Australia’s economic freedom

Australia has been rated 3rd in the world for economic freedom by the Heritage Foundation. We still lag behind Singapore and Hong Kong. New Zealand is right on our tail at a very close 4th. On all measures we were above the world average except for on Fiscal Freedom. Our tax rates are too high.

Heritage Index of Economic Freedom 2011

Heritage Index of Economic Freedom 2011

17 thoughts on “Australia’s economic freedom

  1. in my opinion fiscal freedom should be the most heavily weighted. the inability to apply all you earn to your part in the marketplace is equivalent to denying you a vote in democracy. our effective tax rate is over 72%, i believe it is now more like around 80%, which means that 80% of the decisions about how to spend money are made by government. freedom my arse.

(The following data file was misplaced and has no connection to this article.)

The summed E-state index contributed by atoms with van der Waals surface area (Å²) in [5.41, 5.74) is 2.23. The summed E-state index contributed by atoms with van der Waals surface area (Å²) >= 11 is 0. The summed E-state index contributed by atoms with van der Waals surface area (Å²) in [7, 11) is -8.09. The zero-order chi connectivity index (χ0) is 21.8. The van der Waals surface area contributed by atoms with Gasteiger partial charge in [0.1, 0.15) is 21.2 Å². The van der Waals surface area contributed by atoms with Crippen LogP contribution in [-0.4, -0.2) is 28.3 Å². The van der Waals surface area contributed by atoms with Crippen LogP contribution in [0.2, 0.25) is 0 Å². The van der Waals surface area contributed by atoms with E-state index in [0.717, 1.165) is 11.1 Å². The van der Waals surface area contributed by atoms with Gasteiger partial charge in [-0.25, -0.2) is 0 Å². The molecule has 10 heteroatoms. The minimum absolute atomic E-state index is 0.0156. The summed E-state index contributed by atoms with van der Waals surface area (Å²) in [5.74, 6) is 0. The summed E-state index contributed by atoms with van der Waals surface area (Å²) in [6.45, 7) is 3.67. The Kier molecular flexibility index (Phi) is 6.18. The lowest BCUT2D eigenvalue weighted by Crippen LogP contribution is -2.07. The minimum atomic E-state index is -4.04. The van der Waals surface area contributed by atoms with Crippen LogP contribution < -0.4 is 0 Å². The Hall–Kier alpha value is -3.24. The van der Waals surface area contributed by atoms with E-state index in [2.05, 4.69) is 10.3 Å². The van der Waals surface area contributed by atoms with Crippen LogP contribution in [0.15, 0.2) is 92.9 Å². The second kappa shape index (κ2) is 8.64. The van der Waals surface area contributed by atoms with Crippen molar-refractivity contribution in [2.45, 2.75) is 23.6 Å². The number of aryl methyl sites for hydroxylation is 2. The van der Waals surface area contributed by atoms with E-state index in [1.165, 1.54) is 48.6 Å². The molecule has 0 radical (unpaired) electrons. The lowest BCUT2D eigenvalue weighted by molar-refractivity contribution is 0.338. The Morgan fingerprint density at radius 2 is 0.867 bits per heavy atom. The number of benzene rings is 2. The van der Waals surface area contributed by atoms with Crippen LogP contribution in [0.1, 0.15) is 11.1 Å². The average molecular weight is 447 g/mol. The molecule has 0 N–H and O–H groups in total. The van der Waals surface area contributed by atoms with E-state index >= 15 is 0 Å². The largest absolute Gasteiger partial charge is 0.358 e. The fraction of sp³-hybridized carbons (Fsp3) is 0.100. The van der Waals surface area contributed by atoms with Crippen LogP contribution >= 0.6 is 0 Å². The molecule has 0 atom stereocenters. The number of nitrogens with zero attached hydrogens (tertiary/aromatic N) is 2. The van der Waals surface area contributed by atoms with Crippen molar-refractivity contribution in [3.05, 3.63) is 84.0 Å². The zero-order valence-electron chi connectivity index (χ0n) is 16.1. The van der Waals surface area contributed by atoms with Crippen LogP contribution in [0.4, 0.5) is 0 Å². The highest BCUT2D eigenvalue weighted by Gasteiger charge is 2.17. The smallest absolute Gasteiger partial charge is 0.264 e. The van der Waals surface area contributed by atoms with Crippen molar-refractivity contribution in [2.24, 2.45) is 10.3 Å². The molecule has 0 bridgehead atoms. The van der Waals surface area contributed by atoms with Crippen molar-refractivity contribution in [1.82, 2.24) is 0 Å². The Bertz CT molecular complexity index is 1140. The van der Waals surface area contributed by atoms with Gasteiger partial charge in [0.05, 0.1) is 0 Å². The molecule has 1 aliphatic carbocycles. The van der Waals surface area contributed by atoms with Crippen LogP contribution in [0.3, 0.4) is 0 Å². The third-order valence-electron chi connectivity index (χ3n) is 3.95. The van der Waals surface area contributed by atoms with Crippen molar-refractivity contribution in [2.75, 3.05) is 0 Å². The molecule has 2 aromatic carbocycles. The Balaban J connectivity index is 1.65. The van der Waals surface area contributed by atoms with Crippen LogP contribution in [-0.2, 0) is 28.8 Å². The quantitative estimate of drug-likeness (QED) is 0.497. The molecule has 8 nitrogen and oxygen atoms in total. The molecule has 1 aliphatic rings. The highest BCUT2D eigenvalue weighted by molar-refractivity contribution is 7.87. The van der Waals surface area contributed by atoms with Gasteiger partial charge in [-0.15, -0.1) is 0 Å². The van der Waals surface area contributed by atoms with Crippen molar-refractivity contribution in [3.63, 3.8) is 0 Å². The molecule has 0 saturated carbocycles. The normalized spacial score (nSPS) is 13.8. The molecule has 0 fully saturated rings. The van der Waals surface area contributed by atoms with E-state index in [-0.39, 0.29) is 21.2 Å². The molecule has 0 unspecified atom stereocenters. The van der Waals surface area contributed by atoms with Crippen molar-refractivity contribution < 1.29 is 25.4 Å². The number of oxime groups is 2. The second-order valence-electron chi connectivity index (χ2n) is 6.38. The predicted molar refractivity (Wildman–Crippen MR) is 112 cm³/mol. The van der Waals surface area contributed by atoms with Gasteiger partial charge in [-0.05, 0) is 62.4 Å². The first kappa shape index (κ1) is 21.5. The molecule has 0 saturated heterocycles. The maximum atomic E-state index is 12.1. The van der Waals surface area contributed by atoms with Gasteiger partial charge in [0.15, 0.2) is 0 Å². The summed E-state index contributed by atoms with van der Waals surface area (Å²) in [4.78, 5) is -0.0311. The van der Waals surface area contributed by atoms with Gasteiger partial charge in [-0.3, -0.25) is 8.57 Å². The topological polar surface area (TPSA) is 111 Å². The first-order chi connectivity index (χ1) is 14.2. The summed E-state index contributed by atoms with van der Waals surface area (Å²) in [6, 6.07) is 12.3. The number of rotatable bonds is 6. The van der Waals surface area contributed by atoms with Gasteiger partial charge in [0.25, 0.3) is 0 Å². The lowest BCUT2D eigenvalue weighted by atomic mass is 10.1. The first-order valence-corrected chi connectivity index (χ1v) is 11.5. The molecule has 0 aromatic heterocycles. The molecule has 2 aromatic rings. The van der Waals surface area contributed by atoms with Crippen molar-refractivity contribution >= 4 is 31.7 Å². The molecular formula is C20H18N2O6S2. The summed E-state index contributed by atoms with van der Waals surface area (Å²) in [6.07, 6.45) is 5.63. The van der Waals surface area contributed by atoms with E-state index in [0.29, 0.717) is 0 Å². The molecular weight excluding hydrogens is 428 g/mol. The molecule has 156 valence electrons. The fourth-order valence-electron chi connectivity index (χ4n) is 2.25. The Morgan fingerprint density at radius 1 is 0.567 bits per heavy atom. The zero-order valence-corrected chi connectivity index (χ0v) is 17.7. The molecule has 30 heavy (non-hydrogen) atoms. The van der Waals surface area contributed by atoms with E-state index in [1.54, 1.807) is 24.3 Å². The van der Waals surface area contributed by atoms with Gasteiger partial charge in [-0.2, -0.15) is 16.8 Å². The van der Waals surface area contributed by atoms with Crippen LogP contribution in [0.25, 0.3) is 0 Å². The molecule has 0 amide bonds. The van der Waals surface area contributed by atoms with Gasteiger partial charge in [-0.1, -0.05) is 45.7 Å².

2. If we assumed that fiscal freedom was given a 100% weighting in the index then here is the top ten most economically free nations in 2011:-

    99.9 Kuwait
    99.9 United Arab Emirates
    99.8 Bahrain
    99.8 Qatar
    99.4 Saudi Arabia
    98.5 Oman
    97.6 Micronesia
    97.6 Paraguay
    97.2 The Bahamas
    96.1 Vanuatu

    Personally I don’t see these nations as suitable benchmarks to aspire to. I think the current structure of the index that weighs multiple factors is probably more appropriate. For instance Saudi Arabia gets a “repressed” rating for property rights and I think this issue ought to carry a lot of weight. Hong Kong only get’s a score of 93.3 on Fiscal Freedom but I think given it’s high rating on property rights and the like it is more in the vicinity of what we should be seeking to emulate.